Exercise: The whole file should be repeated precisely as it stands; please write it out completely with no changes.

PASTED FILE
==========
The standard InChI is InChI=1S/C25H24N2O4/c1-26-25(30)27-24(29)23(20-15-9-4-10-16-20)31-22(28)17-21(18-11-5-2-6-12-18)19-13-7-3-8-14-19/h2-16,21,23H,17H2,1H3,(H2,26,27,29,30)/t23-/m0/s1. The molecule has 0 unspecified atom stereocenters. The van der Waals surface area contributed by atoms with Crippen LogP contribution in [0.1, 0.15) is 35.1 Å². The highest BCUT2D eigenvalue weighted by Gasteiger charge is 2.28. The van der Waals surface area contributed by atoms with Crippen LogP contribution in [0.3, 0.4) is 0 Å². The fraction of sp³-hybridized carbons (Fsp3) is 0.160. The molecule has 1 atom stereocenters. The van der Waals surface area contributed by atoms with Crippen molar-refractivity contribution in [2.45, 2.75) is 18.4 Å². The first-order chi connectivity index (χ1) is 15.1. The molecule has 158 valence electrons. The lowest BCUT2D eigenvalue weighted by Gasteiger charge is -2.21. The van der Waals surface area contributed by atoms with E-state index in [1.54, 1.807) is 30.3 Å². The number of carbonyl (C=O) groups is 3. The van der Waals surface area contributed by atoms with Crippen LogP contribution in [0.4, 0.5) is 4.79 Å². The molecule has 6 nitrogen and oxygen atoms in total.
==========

The standard InChI is InChI=1S/C25H24N2O4/c1-26-25(30)27-24(29)23(20-15-9-4-10-16-20)31-22(28)17-21(18-11-5-2-6-12-18)19-13-7-3-8-14-19/h2-16,21,23H,17H2,1H3,(H2,26,27,29,30)/t23-/m0/s1. The molecule has 0 unspecified atom stereocenters. The van der Waals surface area contributed by atoms with Crippen LogP contribution in [0.1, 0.15) is 35.1 Å². The highest BCUT2D eigenvalue weighted by Gasteiger charge is 2.28. The van der Waals surface area contributed by atoms with Crippen LogP contribution in [0.3, 0.4) is 0 Å². The fraction of sp³-hybridized carbons (Fsp3) is 0.160. The molecule has 1 atom stereocenters. The van der Waals surface area contributed by atoms with Crippen molar-refractivity contribution in [2.45, 2.75) is 18.4 Å². The first-order chi connectivity index (χ1) is 15.1. The molecule has 158 valence electrons. The lowest BCUT2D eigenvalue weighted by Gasteiger charge is -2.21. The van der Waals surface area contributed by atoms with E-state index in [1.54, 1.807) is 30.3 Å². The number of carbonyl (C=O) groups is 3. The van der Waals surface area contributed by atoms with Crippen LogP contribution in [0.4, 0.5) is 4.79 Å². The molecule has 6 nitrogen and oxygen atoms in total.